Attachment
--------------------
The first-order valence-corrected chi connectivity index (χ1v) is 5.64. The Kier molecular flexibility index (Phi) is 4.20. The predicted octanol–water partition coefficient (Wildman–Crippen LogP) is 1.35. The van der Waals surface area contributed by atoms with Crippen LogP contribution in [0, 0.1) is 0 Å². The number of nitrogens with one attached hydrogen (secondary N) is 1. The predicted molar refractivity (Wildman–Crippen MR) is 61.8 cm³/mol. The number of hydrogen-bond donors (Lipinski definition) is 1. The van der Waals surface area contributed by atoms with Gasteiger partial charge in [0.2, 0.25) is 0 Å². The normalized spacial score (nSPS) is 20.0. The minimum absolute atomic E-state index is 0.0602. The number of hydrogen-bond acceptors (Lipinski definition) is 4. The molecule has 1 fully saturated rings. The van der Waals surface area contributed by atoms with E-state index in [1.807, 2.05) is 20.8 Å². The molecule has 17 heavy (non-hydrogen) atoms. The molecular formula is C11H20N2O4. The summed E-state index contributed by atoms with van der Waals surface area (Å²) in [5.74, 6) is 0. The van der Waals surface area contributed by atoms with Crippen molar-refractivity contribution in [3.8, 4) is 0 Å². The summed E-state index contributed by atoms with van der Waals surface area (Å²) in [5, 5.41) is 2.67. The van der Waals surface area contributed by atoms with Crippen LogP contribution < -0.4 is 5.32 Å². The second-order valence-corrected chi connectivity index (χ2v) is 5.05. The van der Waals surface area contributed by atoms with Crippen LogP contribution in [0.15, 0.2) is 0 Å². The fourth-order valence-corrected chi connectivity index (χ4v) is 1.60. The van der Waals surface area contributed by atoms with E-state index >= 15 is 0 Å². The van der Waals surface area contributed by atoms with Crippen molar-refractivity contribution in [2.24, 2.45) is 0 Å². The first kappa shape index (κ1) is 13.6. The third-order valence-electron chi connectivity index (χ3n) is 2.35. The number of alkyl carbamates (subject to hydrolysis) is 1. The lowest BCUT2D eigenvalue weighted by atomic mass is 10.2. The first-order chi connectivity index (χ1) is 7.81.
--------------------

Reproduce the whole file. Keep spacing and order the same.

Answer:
The first-order valence-corrected chi connectivity index (χ1v) is 5.64. The Kier molecular flexibility index (Phi) is 4.20. The predicted octanol–water partition coefficient (Wildman–Crippen LogP) is 1.35. The van der Waals surface area contributed by atoms with Crippen LogP contribution in [0, 0.1) is 0 Å². The number of nitrogens with one attached hydrogen (secondary N) is 1. The predicted molar refractivity (Wildman–Crippen MR) is 61.8 cm³/mol. The number of hydrogen-bond donors (Lipinski definition) is 1. The van der Waals surface area contributed by atoms with Gasteiger partial charge in [0.2, 0.25) is 0 Å². The normalized spacial score (nSPS) is 20.0. The minimum absolute atomic E-state index is 0.0602. The number of hydrogen-bond acceptors (Lipinski definition) is 4. The molecule has 1 fully saturated rings. The van der Waals surface area contributed by atoms with E-state index in [1.807, 2.05) is 20.8 Å². The molecule has 17 heavy (non-hydrogen) atoms. The molecular formula is C11H20N2O4. The summed E-state index contributed by atoms with van der Waals surface area (Å²) in [5.74, 6) is 0. The van der Waals surface area contributed by atoms with Crippen molar-refractivity contribution in [3.8, 4) is 0 Å². The summed E-state index contributed by atoms with van der Waals surface area (Å²) in [5, 5.41) is 2.67. The van der Waals surface area contributed by atoms with Crippen LogP contribution < -0.4 is 5.32 Å². The second-order valence-corrected chi connectivity index (χ2v) is 5.05. The van der Waals surface area contributed by atoms with Crippen LogP contribution in [0.15, 0.2) is 0 Å². The fourth-order valence-corrected chi connectivity index (χ4v) is 1.60. The van der Waals surface area contributed by atoms with E-state index >= 15 is 0 Å². The van der Waals surface area contributed by atoms with Crippen molar-refractivity contribution in [2.24, 2.45) is 0 Å². The first kappa shape index (κ1) is 13.6. The third-order valence-electron chi connectivity index (χ3n) is 2.35. The number of alkyl carbamates (subject to hydrolysis) is 1. The lowest BCUT2D eigenvalue weighted by atomic mass is 10.2. The first-order chi connectivity index (χ1) is 7.81.